It’s September 26, 1998. The top song is Aerosmith with “I Don’t Want to Miss a Thing”; Monica and Jennifer Paige also chart. The top movie is still Rush Hour, with Ronin and Urban Legend opening at second and third, respectively.
In the news, English-language media report that the President of Iran retracted a fatwa on author Salman Rushdie, ending that country’s official support of and call for his assassination. By failing to translate the word, said media perpetuate the common, but Islamophobic, misunderstanding of what a fatwa actually is: it is a judgment on a point of religious law, and thus almost never a call for assassination. (Indeed, whether it can legitimately be used to call for assassination is a matter of some debate among Muslim scholars.)
There are days when I really regret committing myself to doing a chapter for every single episode of every single DCAU show, and this is one of those days. “Animal Acts” is not, despite Bruce Timm’s claims, one of the worst episodes of Batman: The Animated Series or The New Batman Adventures; however, it is exceedingly mediocre, and those are always the hardest episodes to write about.
This episode’s purpose seems mostly to be as set-up for “Old Wounds,” reminding us that Nightwing exists and is Dick Grayson, former acrobat. Things are suitably tense between him and Batman, but he is clearly bonding with Robin. He also makes some snide remarks to Batman that imply he sees being Robin as less than healthy for a young boy, which of course it is; thus, in the next episode he will launch into the story of how he left as a kind of warning to Tim.
This is also the second episode in a row to feature animals as the villain’s primary muscle, but in a very different way than the previous episode. Farmer Brown’s genetically engineered livestock were grotesque; these animals are physically ordinary, with only their behavior surprising. Both Brown and Mad Hatter use their technological and scientific expertise to acquire their minions, but what Brown does to the animals is framed as inherently horrifying in a way that what Hatter does isn’t.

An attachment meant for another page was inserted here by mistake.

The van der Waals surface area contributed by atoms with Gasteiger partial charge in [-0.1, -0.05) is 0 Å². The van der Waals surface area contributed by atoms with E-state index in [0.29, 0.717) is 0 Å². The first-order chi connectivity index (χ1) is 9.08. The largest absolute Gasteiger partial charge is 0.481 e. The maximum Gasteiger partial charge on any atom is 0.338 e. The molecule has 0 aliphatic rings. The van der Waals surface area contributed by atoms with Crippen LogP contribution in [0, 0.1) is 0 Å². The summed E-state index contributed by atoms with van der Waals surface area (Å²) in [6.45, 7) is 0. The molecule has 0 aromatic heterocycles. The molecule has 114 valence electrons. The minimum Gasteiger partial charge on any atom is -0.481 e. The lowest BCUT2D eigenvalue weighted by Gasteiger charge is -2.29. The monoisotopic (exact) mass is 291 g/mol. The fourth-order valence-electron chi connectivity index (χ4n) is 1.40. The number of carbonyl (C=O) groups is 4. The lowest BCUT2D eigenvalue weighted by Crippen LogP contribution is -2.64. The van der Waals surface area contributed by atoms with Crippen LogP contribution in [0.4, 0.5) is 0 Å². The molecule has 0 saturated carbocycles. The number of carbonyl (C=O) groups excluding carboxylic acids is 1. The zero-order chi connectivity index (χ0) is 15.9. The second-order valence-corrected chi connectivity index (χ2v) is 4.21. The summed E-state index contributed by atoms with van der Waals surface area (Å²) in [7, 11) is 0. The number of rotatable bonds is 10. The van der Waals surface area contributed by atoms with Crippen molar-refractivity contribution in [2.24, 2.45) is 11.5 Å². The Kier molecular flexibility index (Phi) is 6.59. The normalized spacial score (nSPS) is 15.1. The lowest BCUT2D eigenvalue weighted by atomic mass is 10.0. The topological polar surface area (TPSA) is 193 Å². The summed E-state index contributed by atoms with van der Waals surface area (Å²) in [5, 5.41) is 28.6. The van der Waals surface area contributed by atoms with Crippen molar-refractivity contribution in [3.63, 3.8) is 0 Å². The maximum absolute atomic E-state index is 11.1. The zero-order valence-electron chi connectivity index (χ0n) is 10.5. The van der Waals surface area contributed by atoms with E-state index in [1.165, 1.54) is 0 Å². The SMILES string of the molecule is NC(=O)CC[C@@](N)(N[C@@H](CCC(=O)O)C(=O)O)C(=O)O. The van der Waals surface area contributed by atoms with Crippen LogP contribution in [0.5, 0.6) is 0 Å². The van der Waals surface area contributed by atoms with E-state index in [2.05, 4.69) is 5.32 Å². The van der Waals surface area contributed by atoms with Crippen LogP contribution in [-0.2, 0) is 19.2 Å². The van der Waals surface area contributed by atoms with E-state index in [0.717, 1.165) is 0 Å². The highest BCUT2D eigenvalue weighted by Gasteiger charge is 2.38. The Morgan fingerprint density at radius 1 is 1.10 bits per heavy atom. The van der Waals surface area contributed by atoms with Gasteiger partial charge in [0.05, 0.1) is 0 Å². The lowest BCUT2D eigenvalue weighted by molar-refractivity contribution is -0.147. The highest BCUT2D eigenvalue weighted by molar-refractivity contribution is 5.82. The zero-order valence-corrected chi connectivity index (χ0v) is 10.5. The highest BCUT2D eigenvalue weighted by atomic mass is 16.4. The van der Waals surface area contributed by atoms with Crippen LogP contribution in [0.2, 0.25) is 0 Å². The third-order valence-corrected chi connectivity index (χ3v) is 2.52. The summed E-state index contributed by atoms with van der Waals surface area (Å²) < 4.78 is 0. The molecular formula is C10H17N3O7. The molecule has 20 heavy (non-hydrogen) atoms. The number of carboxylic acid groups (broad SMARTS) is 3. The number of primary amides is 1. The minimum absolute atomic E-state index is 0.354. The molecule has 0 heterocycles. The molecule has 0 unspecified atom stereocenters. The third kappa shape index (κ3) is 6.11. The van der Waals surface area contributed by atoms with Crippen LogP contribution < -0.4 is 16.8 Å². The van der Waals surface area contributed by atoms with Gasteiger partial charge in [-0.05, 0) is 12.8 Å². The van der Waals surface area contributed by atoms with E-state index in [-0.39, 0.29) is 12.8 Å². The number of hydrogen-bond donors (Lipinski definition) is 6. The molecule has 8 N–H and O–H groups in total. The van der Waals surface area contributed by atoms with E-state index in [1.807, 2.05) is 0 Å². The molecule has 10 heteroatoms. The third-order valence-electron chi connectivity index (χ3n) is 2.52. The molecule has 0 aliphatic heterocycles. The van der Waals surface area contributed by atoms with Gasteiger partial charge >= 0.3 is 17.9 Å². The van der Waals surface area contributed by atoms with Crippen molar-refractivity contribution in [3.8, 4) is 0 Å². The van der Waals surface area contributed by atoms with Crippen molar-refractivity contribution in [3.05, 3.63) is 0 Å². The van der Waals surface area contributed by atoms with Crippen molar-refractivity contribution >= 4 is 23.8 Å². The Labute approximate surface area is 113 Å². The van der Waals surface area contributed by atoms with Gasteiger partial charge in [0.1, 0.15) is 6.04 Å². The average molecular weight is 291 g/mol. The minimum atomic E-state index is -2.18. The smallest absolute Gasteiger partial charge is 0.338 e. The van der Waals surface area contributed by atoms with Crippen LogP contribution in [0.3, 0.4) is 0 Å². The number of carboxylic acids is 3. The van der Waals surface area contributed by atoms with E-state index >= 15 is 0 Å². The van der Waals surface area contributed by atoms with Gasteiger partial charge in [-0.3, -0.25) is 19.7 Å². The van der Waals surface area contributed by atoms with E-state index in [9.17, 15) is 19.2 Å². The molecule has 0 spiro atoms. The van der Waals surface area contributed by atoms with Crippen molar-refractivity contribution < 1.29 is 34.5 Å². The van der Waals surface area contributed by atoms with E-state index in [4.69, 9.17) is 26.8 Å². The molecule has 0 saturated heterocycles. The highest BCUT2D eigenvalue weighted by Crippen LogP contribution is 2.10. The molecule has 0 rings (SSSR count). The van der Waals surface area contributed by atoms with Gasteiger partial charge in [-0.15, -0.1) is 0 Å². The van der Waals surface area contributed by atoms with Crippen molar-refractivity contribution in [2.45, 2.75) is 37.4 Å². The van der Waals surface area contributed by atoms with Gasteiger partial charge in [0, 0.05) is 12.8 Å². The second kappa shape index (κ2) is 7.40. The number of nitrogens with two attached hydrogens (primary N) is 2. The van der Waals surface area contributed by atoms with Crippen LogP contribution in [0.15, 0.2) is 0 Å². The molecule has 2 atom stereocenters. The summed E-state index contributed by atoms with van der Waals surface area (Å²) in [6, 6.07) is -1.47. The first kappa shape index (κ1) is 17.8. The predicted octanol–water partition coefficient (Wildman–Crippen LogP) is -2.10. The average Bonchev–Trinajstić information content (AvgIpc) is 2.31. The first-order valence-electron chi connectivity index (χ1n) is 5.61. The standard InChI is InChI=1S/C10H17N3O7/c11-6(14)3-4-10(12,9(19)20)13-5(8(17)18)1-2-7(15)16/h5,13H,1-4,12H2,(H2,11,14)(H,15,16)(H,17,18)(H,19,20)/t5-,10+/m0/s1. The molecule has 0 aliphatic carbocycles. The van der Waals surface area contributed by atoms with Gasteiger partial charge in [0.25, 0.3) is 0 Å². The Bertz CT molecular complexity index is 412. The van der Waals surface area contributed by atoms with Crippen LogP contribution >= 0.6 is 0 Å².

This is a very strange decision. Brown, ultimately, doesn’t actually violate any living thing: he uses and exploits them, but he is a genetic engineer; everything he does to his animals is done before they’re alive. The Mad Hatter, meanwhile, controls living animals, forcing them into unnatural behaviors in ways that are likely physically painful, and almost certainly psychologically damaging. And of course, at the episode’s climax he falls back on his old standby, controlling people. Surely, in any remotely moral accounting, he is far worse than Brown?
But this is the old familiar problem of substituting Us and Them for right and wrong, now projected onto the body instead of onto others. The “natural” body and “natural” behaviors are good and right, in this view, and “unnatural” is wrong, with “natural” inevitably being defined as whatever is most familiar. The animals and even people under Mad Hatter’s control are not abject; they remain intact bodies, under the control of a different mind from the usual, but then we are used to thinking of bodies as being distinct entities under the control of minds. Hatter’s control doesn’t force us to confront that we are bodies; we can continue to pretend that we are something else that merely inhabits a body, and is momentarily displaced by his technology. It’s wrong, but not inherently distressing in the manner of the grotesque.
To put it simply, the Mad Hatter’s treatment of animals doesn’t seem as bad as Farmer Brown’s because we’re used to seeing animals perform under human control. The circus environment in particular is one where animals are forced, often under extremely poor conditions, to act for human gain and amusement. It is familiar, and therefore non-threatening; he simply does with technology what Miranda does with a whip. At least the technology probably involves less pain and fear.
But then, what of the humans he controls? But again, this is a circus–show business, as Dick reminds us at episode’s end. We are used to seeing people perform here, too; Mad Hatter simply does with technology what the circus does with a paycheck and tradition. What any job does with a paycheck and social norms, the carrot and stick by which we are all conditioned to perform.
That really is all there is to it. The Mad Hatter ultimately violates neither the social order nor the body; he is a loathsome little parasite guilty of, at minimum, sexual assault, but he is not a threat to order. Batman and company take him out with absurd ease once he reveals himself, and everything is returned to normal: animals in their cages, people performing their roles.
As Dick observes Tim, tricked into mucking out the animal’s cages, he says he misses it. The implication is that at least part of him would rather be knee-deep in gorilla shit than out fighting crime as Nightwing. For all its mediocrity, this episode is the perfect setup for “Old Wounds,” because it shows us the source of Dick’s angst. He loves the safety and stability of even the nastiest parts of the social order, which is why he works to preserve it as a superhero; but as a superhero, he is necessarily on the fringes of that order, rather than inside it. He is a guard, but he would rather be inside the cage.
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